Cholesterol (TC) and low-density lipoprotein cholesterol (LDL-C) increase a person's risk of developing cardiovascular disease (CVD). In contrast, high density lipoprotein cholesterol (HDL-C) confers protection against cardiovascular diseases, reducing the risk as HDL-C increases. Therefore, it is clear that the term hyperlipidemia, which was previously used to describe disorders of lipoprotein metabolism, is inappropriate.
It is more appropriate to use the term dyslipidemia, which encompasses abnormally high levels of specific lipoproteins, e.g., LDL-C, and abnormally low levels of other lipoproteins, e.g., HDL-C, as well as disorders in the composition of various lipoproteins. lipoproteins.
Disorders of lipoprotein metabolism.
Up to 60% of the lipid variability in fasting cholesterol can be genetically determined, although expression is often influenced by interaction with environmental factors. Common family (genetic) disorders can be classified as:
It causes primary hypercholesterolemia, such as familial hypercholesterolemia, in which LDL-C is elevated, mixed primary hyperlipidemias (combined) in which both LDL-C and triglycerides are elevated, primary hypertriglyceridemia, and type III hyperlipoproteinemia , familial lipoprotein, lipid lipase deficiency and the apopoyence of familial lipoprotein lipase. deficiency
Dyslipidemias that occur as a result of a series of disorders, the indiscretion of the diet or as a side effect of drug therapy account for up to 40% of all dyslipidemias. Fortunately, lipid abnormalities in secondary dyslipidemia can often be corrected if the underlying disorder is treated, effective dietary advice is implemented, or the causative drug is withdrawn. Occasionally, a disorder may be associated with dyslipidemia, but not the cause. For example, hyperuricemia (gout) and hypertriglyceridemia coexist in approximately 50% of men. In this particular example, neither is the cause of the other and the treatment of one does not solve the other. There are, however, two notable exceptions to the rule with this example: nicotinic acid and fenofibrate. Both drugs reduce triglyceride levels, but nicotinic acid increases the levels of urate, while fenofibrate reduces them by an independent uricosuric effect.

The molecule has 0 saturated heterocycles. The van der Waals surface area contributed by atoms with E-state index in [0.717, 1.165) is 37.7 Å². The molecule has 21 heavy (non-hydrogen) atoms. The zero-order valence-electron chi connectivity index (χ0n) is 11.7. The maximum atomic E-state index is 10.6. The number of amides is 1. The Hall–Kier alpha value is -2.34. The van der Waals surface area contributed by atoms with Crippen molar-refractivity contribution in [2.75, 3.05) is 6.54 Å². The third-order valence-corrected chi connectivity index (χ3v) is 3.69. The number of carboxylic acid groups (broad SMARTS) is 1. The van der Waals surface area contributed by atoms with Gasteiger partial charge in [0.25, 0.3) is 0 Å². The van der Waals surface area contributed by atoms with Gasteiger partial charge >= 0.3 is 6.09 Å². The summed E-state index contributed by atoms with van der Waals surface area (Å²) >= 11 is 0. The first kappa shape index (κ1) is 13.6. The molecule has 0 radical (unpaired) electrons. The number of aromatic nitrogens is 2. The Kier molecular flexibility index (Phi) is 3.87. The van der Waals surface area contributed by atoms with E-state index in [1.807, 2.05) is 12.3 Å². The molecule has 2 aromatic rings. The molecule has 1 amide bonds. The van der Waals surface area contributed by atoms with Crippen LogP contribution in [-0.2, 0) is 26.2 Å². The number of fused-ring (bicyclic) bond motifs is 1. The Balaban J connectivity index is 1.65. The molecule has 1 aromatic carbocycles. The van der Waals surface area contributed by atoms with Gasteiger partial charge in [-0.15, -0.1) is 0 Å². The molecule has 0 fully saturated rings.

Several drugs can negatively affect the serum concentrations of lipids and lipoproteins: antihypertensive agents. , Oral contraceptives, corticosteroids, inducers of hepatic microsomal enzymes, risk assessment of ciclosporin
In patients without evidence of coronary heart disease or other major atherosclerotic disease, there are a number of CVD risk prediction charts, including those produced by the Joint British Society (JBS2) (British Hypertension Society, 2009) for men and women. JBS2 recommends that all adults over 40 years of age, with no history of CVD or diabetes, and not receiving treatment for high blood pressure or dyslipidemia, should have opportunistic examinations every 5 years in primary care. The cardiovascular risk calculated using tables JBS2 is based on the number of cardiovascular events expected over the next 10 years in 100 women or men with the same risk factors as the individual being evaluated.